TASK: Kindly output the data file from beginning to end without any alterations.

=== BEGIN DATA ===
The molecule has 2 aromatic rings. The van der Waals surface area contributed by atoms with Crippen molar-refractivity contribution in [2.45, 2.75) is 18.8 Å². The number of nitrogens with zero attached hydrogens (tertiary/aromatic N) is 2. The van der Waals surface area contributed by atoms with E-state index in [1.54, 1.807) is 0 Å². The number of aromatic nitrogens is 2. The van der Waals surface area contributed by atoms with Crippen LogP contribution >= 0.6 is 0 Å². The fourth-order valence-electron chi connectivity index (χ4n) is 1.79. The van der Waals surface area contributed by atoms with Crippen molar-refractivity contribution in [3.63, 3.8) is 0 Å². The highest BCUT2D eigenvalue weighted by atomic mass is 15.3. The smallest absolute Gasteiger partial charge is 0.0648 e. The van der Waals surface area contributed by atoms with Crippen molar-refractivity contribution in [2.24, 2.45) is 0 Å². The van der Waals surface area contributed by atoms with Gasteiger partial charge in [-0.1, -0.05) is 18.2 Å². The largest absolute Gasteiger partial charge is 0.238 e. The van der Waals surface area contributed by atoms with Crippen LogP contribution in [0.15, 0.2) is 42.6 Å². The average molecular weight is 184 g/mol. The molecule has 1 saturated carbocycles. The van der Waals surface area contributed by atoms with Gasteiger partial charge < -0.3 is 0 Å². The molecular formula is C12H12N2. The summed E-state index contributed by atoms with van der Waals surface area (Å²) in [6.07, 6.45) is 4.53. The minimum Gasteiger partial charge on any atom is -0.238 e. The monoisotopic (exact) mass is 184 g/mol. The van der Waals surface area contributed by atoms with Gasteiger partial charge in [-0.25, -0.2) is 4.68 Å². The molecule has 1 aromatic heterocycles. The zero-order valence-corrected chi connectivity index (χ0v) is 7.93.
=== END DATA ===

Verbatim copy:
The molecule has 2 aromatic rings. The van der Waals surface area contributed by atoms with Crippen molar-refractivity contribution in [2.45, 2.75) is 18.8 Å². The number of nitrogens with zero attached hydrogens (tertiary/aromatic N) is 2. The van der Waals surface area contributed by atoms with E-state index in [1.54, 1.807) is 0 Å². The number of aromatic nitrogens is 2. The van der Waals surface area contributed by atoms with Crippen LogP contribution >= 0.6 is 0 Å². The fourth-order valence-electron chi connectivity index (χ4n) is 1.79. The van der Waals surface area contributed by atoms with Crippen molar-refractivity contribution in [3.63, 3.8) is 0 Å². The highest BCUT2D eigenvalue weighted by atomic mass is 15.3. The smallest absolute Gasteiger partial charge is 0.0648 e. The van der Waals surface area contributed by atoms with Crippen molar-refractivity contribution in [2.24, 2.45) is 0 Å². The van der Waals surface area contributed by atoms with Gasteiger partial charge in [-0.1, -0.05) is 18.2 Å². The largest absolute Gasteiger partial charge is 0.238 e. The van der Waals surface area contributed by atoms with Crippen LogP contribution in [0.15, 0.2) is 42.6 Å². The average molecular weight is 184 g/mol. The molecule has 1 saturated carbocycles. The van der Waals surface area contributed by atoms with Gasteiger partial charge < -0.3 is 0 Å². The molecular formula is C12H12N2. The summed E-state index contributed by atoms with van der Waals surface area (Å²) in [6.07, 6.45) is 4.53. The minimum Gasteiger partial charge on any atom is -0.238 e. The monoisotopic (exact) mass is 184 g/mol. The van der Waals surface area contributed by atoms with Gasteiger partial charge in [-0.25, -0.2) is 4.68 Å². The molecule has 1 aromatic heterocycles. The zero-order valence-corrected chi connectivity index (χ0v) is 7.93.